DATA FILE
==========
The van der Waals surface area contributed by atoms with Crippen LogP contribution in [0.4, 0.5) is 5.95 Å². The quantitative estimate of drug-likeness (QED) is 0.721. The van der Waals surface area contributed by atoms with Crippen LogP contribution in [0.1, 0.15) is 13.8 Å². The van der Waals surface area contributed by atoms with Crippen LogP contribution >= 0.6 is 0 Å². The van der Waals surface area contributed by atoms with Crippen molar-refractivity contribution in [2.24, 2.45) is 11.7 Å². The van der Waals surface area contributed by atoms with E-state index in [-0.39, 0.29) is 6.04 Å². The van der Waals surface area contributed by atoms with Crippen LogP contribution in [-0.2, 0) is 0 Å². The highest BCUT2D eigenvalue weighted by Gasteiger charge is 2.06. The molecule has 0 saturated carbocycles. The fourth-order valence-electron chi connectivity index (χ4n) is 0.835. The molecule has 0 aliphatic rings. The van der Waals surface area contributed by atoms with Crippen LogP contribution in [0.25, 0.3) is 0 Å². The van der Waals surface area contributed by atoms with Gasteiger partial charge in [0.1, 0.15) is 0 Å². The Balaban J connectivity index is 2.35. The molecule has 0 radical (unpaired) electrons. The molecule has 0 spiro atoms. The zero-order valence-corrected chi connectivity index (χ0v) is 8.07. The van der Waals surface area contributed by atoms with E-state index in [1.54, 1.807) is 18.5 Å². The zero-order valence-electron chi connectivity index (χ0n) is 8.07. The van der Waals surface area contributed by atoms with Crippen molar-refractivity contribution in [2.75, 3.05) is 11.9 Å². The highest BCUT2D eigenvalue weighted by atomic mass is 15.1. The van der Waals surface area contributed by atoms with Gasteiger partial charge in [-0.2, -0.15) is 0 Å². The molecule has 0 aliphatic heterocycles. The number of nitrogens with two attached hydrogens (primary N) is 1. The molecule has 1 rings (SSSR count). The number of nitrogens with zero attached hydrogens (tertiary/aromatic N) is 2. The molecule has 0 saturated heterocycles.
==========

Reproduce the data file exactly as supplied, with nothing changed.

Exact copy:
The van der Waals surface area contributed by atoms with Crippen LogP contribution in [0.4, 0.5) is 5.95 Å². The quantitative estimate of drug-likeness (QED) is 0.721. The van der Waals surface area contributed by atoms with Crippen LogP contribution in [0.1, 0.15) is 13.8 Å². The van der Waals surface area contributed by atoms with Crippen LogP contribution >= 0.6 is 0 Å². The van der Waals surface area contributed by atoms with Crippen molar-refractivity contribution in [2.24, 2.45) is 11.7 Å². The van der Waals surface area contributed by atoms with E-state index in [-0.39, 0.29) is 6.04 Å². The van der Waals surface area contributed by atoms with Crippen LogP contribution in [-0.2, 0) is 0 Å². The highest BCUT2D eigenvalue weighted by Gasteiger charge is 2.06. The molecule has 0 saturated carbocycles. The fourth-order valence-electron chi connectivity index (χ4n) is 0.835. The molecule has 0 aliphatic rings. The van der Waals surface area contributed by atoms with Crippen LogP contribution in [0.25, 0.3) is 0 Å². The van der Waals surface area contributed by atoms with Gasteiger partial charge in [0.1, 0.15) is 0 Å². The Balaban J connectivity index is 2.35. The molecule has 0 radical (unpaired) electrons. The molecule has 0 spiro atoms. The zero-order valence-corrected chi connectivity index (χ0v) is 8.07. The van der Waals surface area contributed by atoms with E-state index in [1.54, 1.807) is 18.5 Å². The zero-order valence-electron chi connectivity index (χ0n) is 8.07. The van der Waals surface area contributed by atoms with Crippen molar-refractivity contribution in [2.75, 3.05) is 11.9 Å². The highest BCUT2D eigenvalue weighted by atomic mass is 15.1. The van der Waals surface area contributed by atoms with Gasteiger partial charge in [-0.2, -0.15) is 0 Å². The molecule has 0 aliphatic heterocycles. The number of nitrogens with two attached hydrogens (primary N) is 1. The molecule has 1 rings (SSSR count). The number of nitrogens with zero attached hydrogens (tertiary/aromatic N) is 2. The molecule has 0 saturated heterocycles.